A couple of interesting articles appeared on New Scientist in past weeks, you will probably need a subscription to read them, so I’ve posted the main theme here:
The scientist pope who lit up the Dark Ages
22 December 2010 by James Hannam – Magazine issue 2792.
AROUND AD 1000, Gerbert of Aurillac served a brief stint as pope. He was not an especially distinguished pontiff and he didn’t reign for very long, yet he is of perennial interest to both academic and popular historians. Why?
The answer can be found in books such as John William Draper’s 1874 History of the Conflict between Religion and Science. In it, Draper characterised the Middle Ages as an era of faith, a time when everyone thought that the Earth was flat. Draper may have been forgotten, but his narrative lives on. And that is what makes Gerbert of Aurillac so fascinating. At a time supposedly devoid of science, here is a medieval pope who was highly proficient in mathematics and astronomy.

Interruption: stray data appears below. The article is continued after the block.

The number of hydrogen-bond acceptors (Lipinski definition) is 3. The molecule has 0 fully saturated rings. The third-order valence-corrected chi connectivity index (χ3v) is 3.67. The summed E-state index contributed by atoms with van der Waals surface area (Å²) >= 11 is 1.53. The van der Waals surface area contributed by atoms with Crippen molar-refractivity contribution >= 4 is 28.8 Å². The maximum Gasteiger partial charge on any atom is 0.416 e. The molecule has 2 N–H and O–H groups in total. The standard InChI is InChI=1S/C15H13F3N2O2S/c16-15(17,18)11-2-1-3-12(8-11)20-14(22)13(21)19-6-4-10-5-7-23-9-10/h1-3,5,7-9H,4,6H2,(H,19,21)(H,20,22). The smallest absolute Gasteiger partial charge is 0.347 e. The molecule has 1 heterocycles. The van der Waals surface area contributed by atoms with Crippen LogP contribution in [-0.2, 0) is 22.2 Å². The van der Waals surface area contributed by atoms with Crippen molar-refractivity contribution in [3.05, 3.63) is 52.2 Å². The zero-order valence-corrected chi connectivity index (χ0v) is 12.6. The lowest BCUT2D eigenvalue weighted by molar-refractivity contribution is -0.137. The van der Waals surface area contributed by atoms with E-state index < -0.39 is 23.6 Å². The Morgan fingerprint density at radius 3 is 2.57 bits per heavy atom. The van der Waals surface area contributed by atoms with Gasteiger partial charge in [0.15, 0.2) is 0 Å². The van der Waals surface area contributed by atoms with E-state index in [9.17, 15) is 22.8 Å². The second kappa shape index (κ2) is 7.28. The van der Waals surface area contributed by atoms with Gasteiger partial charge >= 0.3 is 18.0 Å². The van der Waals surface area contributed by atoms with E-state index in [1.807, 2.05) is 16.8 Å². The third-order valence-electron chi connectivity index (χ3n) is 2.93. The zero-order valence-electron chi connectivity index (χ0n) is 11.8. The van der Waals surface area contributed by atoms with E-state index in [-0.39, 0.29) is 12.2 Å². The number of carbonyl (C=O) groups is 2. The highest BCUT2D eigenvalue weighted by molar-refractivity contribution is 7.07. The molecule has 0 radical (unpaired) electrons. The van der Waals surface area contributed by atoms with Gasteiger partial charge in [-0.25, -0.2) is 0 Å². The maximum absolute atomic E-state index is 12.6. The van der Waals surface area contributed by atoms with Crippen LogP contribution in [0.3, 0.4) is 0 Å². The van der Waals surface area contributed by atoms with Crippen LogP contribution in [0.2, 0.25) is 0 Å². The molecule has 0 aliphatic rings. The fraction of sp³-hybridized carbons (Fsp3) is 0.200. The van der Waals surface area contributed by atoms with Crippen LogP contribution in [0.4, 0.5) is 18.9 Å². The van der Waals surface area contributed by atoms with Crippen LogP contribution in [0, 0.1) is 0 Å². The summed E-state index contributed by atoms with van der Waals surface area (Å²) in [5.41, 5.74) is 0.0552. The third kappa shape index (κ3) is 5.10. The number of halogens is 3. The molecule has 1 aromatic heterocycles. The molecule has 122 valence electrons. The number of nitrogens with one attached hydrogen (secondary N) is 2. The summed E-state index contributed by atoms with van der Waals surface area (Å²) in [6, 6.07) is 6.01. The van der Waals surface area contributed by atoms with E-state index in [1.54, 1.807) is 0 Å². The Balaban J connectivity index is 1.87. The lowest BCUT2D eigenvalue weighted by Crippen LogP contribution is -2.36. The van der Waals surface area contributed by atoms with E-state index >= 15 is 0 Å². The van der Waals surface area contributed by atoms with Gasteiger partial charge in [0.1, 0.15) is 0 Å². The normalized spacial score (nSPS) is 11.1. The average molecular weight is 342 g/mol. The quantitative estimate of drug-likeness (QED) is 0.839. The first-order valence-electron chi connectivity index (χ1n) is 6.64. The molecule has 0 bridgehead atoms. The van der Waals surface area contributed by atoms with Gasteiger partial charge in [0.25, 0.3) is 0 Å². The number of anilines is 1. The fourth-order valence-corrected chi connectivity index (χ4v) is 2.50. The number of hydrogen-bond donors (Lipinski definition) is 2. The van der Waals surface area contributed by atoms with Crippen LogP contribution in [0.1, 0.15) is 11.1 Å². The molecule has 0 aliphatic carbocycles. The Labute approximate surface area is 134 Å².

Ancient Greeks spotted Halley’s comet
09 September 2010 by Jo Marchant – Magazine issue 2777.
A CELESTIAL event in the 5th century BC could be the earliest documented sighting of Halley’s comet – and it marked a turning point in the history of astronomy.
According to ancient authors, from Aristotle onwards, a meteorite the size of a "wagonload" crashed into northern Greece sometime between 466 and 468 BC. The impact shocked the local population and the rock became a tourist attraction for 500 years.
The accounts describe a comet in the sky when the meteorite fell. This has received little attention, but the timing corresponds to an expected pass of Halley’s comet, which is visible from Earth every 75 years or so.
Philosopher Daniel Graham and astronomer Eric Hintz of Brigham Young University in Provo, Utah, modelled the path that Halley’s comet would have taken, and compared this with ancient descriptions of the comet (Journal of Cosmology, vol 9, p 3030). __________________________________